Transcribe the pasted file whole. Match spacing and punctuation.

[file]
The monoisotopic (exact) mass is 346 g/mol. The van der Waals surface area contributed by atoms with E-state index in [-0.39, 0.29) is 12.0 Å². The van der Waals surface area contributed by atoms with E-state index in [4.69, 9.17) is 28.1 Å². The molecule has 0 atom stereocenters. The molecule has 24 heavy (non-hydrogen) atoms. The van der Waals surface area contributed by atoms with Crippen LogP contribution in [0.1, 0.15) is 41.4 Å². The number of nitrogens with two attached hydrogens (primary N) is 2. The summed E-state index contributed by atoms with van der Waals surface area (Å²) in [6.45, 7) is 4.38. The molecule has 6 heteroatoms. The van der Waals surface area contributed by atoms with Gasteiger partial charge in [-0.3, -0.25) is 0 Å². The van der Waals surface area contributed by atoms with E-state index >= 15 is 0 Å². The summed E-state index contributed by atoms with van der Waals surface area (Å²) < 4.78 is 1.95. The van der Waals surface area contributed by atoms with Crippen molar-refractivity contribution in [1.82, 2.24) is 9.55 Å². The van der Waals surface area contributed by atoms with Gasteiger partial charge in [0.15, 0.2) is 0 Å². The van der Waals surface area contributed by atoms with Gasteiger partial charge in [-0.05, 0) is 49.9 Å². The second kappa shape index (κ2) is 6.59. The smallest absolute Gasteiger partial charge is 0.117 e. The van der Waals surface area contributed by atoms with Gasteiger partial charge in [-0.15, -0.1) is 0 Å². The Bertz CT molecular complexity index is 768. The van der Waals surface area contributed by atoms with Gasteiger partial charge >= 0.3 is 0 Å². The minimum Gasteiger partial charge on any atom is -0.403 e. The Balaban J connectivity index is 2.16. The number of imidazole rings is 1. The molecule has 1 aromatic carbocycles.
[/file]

The monoisotopic (exact) mass is 346 g/mol. The van der Waals surface area contributed by atoms with E-state index in [-0.39, 0.29) is 12.0 Å². The van der Waals surface area contributed by atoms with E-state index in [4.69, 9.17) is 28.1 Å². The molecule has 0 atom stereocenters. The molecule has 24 heavy (non-hydrogen) atoms. The van der Waals surface area contributed by atoms with Crippen LogP contribution in [0.1, 0.15) is 41.4 Å². The number of nitrogens with two attached hydrogens (primary N) is 2. The summed E-state index contributed by atoms with van der Waals surface area (Å²) in [6.45, 7) is 4.38. The molecule has 6 heteroatoms. The van der Waals surface area contributed by atoms with Gasteiger partial charge in [-0.3, -0.25) is 0 Å². The van der Waals surface area contributed by atoms with E-state index >= 15 is 0 Å². The summed E-state index contributed by atoms with van der Waals surface area (Å²) < 4.78 is 1.95. The van der Waals surface area contributed by atoms with Crippen molar-refractivity contribution in [1.82, 2.24) is 9.55 Å². The van der Waals surface area contributed by atoms with Gasteiger partial charge in [0.15, 0.2) is 0 Å². The van der Waals surface area contributed by atoms with Gasteiger partial charge in [-0.05, 0) is 49.9 Å². The second kappa shape index (κ2) is 6.59. The smallest absolute Gasteiger partial charge is 0.117 e. The van der Waals surface area contributed by atoms with Gasteiger partial charge in [-0.15, -0.1) is 0 Å². The Bertz CT molecular complexity index is 768. The van der Waals surface area contributed by atoms with Gasteiger partial charge >= 0.3 is 0 Å². The minimum Gasteiger partial charge on any atom is -0.403 e. The Balaban J connectivity index is 2.16. The number of imidazole rings is 1. The molecule has 1 aromatic carbocycles.